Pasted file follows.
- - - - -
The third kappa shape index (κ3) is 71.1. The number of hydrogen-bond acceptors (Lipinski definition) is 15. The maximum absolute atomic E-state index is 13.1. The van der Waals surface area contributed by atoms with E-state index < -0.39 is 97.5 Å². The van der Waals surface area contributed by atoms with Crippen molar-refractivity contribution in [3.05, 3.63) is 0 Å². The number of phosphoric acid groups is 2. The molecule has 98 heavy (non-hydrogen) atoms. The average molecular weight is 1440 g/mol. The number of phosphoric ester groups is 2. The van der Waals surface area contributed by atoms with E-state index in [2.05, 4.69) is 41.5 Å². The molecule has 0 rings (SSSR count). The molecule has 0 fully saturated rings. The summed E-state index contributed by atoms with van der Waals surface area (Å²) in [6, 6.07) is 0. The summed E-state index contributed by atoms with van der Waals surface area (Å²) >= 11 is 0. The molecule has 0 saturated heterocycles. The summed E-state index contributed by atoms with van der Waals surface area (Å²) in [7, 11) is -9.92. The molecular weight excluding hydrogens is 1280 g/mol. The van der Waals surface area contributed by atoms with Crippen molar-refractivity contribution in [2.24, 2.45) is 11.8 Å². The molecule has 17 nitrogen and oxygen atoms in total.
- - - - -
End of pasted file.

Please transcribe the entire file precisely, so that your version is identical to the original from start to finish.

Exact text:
The third kappa shape index (κ3) is 71.1. The number of hydrogen-bond acceptors (Lipinski definition) is 15. The maximum absolute atomic E-state index is 13.1. The van der Waals surface area contributed by atoms with E-state index < -0.39 is 97.5 Å². The van der Waals surface area contributed by atoms with Crippen molar-refractivity contribution in [3.05, 3.63) is 0 Å². The number of phosphoric acid groups is 2. The molecule has 98 heavy (non-hydrogen) atoms. The average molecular weight is 1440 g/mol. The number of phosphoric ester groups is 2. The van der Waals surface area contributed by atoms with E-state index in [2.05, 4.69) is 41.5 Å². The molecule has 0 rings (SSSR count). The molecule has 0 fully saturated rings. The summed E-state index contributed by atoms with van der Waals surface area (Å²) in [6, 6.07) is 0. The summed E-state index contributed by atoms with van der Waals surface area (Å²) >= 11 is 0. The molecule has 0 saturated heterocycles. The summed E-state index contributed by atoms with van der Waals surface area (Å²) in [7, 11) is -9.92. The molecular weight excluding hydrogens is 1280 g/mol. The van der Waals surface area contributed by atoms with Crippen molar-refractivity contribution in [2.24, 2.45) is 11.8 Å². The molecule has 17 nitrogen and oxygen atoms in total.